Every options contract gives the buyer the right to buy or sell 100 shares of the underlying at a specified time and price. Put options give the buyer the right to sell and call options give the buyer the right to buy. In this case the trader is paying $100 ($1.00 x 100 shares) for the right but not obligation to buy XYZ shares at $100 on January expiry. The trader paid $1.00 for the contract so they would need the stock be over $100 for the trade to profit. Since stocks can technically have an infinite upside potential this trade does not have a bound on profitability. Let’s compare this to a trade in the underlying stock.
Trade: A trader buys 100 shares of XYZ stock for $100/share
Maximum Risk: $10,000
Maximum Reward: Unlimited
In this case a trader’s breakeven point is lower than it is in the options trade. The trader’s risk is also much higher. The main benefit of trading the stock instead of the options is that if the stock does not move the trader will not experience a loss. Since options have an expiration traders can lose money if the stock does not move quickly enough. This is one of the reasons that most traders think that options are riskier than stock. If stocks do not move options traders can still lose money. However this is a fair trade off considering we can take the options trade with 100 times less risk that the stock trade would require. The options trade also controls the same amount of stock but for 1% of the capital needed to buy the underlying outright.
While options traders can lose money if the stock does not move, an options buyer cannot lose more than they paid for the option. The inherent leverage that options provide actually lowers risk for traders. Many traders are scared of leverage and what it means for their potential losses but as you can see clearly illustrated above, when used properly, leverage actually lowers overall risk. This become even more obvious when we compare puts to short stock.
Trade: A trader buys the XYZ Jan 100 Puts for $1.00
Maximum Risk: $100 per 1 lot
Maximum Reward: $9,900 per 1 lot (if stock goes to 0)
Trade: A trader sells short 100 shares of XYZ at $100/share
Maximum Risk: Unlimited
Maximum Reward: $10,000 (if stock goes to 0)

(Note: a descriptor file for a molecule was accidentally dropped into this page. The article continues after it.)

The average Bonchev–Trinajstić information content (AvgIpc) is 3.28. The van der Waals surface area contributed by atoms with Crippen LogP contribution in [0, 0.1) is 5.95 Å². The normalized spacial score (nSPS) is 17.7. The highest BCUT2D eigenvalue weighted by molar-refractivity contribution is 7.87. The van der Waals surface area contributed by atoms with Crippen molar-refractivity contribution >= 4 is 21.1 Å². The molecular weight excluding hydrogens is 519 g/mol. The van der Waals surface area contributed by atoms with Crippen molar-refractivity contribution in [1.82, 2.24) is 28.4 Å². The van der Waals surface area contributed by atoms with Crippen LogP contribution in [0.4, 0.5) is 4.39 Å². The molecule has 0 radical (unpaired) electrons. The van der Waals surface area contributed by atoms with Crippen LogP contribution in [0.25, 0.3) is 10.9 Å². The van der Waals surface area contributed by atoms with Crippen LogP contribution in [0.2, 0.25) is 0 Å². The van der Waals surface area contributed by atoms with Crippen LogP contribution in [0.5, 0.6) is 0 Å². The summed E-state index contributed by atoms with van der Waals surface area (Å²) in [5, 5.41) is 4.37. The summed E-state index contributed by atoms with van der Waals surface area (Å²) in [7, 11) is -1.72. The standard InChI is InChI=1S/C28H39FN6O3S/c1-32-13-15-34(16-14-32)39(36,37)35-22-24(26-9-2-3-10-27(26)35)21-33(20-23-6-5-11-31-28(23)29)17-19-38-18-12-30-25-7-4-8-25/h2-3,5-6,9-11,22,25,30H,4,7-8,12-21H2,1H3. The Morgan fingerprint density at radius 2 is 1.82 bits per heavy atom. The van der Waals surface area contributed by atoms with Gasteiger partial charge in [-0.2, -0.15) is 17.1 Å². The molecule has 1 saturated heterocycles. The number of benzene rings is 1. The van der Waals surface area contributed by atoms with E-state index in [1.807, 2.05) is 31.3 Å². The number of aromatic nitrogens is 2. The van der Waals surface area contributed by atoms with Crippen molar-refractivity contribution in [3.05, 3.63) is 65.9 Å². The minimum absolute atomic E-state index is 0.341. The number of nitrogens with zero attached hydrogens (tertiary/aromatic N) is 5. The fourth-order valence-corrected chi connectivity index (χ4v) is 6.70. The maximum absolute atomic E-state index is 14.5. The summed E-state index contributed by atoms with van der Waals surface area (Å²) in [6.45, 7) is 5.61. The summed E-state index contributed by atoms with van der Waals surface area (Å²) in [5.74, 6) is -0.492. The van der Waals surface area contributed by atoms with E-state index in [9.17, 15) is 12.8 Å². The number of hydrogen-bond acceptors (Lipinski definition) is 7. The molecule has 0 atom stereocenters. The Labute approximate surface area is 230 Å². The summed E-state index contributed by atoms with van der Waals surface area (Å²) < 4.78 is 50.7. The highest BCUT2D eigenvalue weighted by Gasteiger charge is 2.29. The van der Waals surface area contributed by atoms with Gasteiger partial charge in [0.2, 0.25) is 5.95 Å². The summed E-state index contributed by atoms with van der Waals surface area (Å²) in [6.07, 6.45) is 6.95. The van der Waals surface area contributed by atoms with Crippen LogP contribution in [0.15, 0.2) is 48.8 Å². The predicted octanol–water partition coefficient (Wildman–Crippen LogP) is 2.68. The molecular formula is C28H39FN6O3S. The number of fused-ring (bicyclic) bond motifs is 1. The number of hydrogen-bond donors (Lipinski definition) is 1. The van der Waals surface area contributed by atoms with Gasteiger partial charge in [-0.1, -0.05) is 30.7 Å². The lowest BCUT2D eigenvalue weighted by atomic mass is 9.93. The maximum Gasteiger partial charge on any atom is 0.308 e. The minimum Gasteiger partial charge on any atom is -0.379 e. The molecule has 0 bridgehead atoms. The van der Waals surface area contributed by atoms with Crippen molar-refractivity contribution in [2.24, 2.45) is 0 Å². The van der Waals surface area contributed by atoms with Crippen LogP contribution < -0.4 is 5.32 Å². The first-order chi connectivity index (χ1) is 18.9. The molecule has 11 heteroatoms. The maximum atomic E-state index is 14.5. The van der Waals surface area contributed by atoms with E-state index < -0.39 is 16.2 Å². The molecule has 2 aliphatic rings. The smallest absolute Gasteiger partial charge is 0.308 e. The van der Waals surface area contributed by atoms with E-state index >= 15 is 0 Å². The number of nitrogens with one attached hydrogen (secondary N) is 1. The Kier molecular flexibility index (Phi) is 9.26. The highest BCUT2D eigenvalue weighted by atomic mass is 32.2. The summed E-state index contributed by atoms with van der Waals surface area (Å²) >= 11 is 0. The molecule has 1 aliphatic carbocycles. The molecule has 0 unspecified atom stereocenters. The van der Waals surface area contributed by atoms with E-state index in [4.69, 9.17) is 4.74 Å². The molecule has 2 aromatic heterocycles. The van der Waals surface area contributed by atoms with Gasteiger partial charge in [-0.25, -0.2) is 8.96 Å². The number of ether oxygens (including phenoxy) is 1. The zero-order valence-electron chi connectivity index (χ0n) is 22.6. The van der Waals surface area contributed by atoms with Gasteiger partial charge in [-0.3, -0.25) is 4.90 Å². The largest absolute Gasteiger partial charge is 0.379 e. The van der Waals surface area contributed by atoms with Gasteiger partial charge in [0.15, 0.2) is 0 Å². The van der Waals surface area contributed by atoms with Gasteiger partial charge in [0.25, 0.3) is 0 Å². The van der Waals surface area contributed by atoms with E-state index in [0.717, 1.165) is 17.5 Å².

The risk reward benefits of options are even more apparent in this case. To carry a short position in the underlying stock a trader would expose themselves to unlimited losses. The options trade allows a trader to take a speculative short position with nearly the same reward potential and a limited level of risk. Again, options cannot be worth less than 0 so the options trader can never lose more than the premium they paid for the position.
Leverage is your friend, not your enemy. Don’t let someone tell you that options are riskier than stock. If someone says that to you they simply don’t understand what they are talking about. While risk might be elevated for options sellers, options buyers benefit from what is essentially a built in stop. The fact that options contracts cannot be worth less than 0 also brings us to the next major benefit of trading options over stock. Staying power.
The Staying Power of Options
The next major benefit of trading options is staying power. If a trader is trading the underlying stock they may choose to use a stop loss to limit their risk and exposure. There are 2 main drawbacks to trading equities with stop losses.
- The stops may not hold – Equity markets do not trade overnight. This means that they are prone to gapping. A gap happens when the underlying market opens significantly higher or lower than the previous day’s closing price. This can make traders stops completely pointless. If the market opens through the traders stop they have lost more than they thought they could in the position. This happens more often than you might think.
- Once stopped out a trader no long participates – After a trader is stopped out of a position in stock they cannot participate in any potential rally or reversal back in their favor. To do so they would have to re-enter the position taking on more risk that they originally wanted to in the trade. Options provide a solution to this problem because even if the options contract goes to 0 before expiration the trader is able to stay in the trade knowing it cannot be worth less than that. This allows a trader to participate in any recovery or favorable move in the underlying without having to add to the position and take on more risk. This is especially beneficial for traders with smaller accounts that do not have the ability to add to or re-enter positions they have been stopped out of.
This aspect of options is more valuable than you might realize. If you are stock trader think about how many times you have been stopped out of a position only to see the stock reverse and move back in your favor. Using options will give you the ability to stay in trades longer with less risk. All the while you are still benefiting from the inherent leverage and risk management capabilities of options.
While there is a myriad of other reasons to trade options these two aspects discussed in this article should be enough to change your mind if you had a negative opinion of options before. Leverage is not something to be afraid of. If used properly the leverage options provide can be used to take on positions with less risk and more overall profit potential. They also allow a trader to maximize their staying power in a trade. These are two dynamics that benefit every trader, not just traders with large accounts and large amounts of risk capital on hand. Regardless of your trading situation you should really consider trading options. The benefits of options will become obvious after your first couple of trades.